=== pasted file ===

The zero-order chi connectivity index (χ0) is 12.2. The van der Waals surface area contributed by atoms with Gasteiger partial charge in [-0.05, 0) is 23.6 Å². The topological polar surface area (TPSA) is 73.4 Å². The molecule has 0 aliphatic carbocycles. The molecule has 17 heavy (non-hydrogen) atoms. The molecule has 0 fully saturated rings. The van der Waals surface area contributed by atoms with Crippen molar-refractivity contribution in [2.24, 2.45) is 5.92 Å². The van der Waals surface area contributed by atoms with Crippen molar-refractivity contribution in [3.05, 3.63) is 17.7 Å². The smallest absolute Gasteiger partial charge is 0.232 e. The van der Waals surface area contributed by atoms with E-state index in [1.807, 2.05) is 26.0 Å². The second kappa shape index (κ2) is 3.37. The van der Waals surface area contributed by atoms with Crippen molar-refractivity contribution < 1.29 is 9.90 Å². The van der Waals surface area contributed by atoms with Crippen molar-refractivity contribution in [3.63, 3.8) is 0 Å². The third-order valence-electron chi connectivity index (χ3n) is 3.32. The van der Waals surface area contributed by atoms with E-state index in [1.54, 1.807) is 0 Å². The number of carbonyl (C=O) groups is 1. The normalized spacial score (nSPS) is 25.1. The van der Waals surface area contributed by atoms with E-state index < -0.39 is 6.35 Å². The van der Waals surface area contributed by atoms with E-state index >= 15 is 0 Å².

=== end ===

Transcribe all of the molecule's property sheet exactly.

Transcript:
The zero-order chi connectivity index (χ0) is 12.2. The van der Waals surface area contributed by atoms with Gasteiger partial charge in [-0.05, 0) is 23.6 Å². The topological polar surface area (TPSA) is 73.4 Å². The molecule has 0 aliphatic carbocycles. The molecule has 17 heavy (non-hydrogen) atoms. The molecule has 0 fully saturated rings. The van der Waals surface area contributed by atoms with Crippen molar-refractivity contribution in [2.24, 2.45) is 5.92 Å². The van der Waals surface area contributed by atoms with Crippen molar-refractivity contribution in [3.05, 3.63) is 17.7 Å². The smallest absolute Gasteiger partial charge is 0.232 e. The van der Waals surface area contributed by atoms with E-state index in [1.807, 2.05) is 26.0 Å². The second kappa shape index (κ2) is 3.37. The van der Waals surface area contributed by atoms with Crippen molar-refractivity contribution < 1.29 is 9.90 Å². The van der Waals surface area contributed by atoms with Crippen molar-refractivity contribution in [3.63, 3.8) is 0 Å². The third-order valence-electron chi connectivity index (χ3n) is 3.32. The van der Waals surface area contributed by atoms with E-state index in [1.54, 1.807) is 0 Å². The number of carbonyl (C=O) groups is 1. The normalized spacial score (nSPS) is 25.1. The van der Waals surface area contributed by atoms with E-state index < -0.39 is 6.35 Å². The van der Waals surface area contributed by atoms with E-state index >= 15 is 0 Å².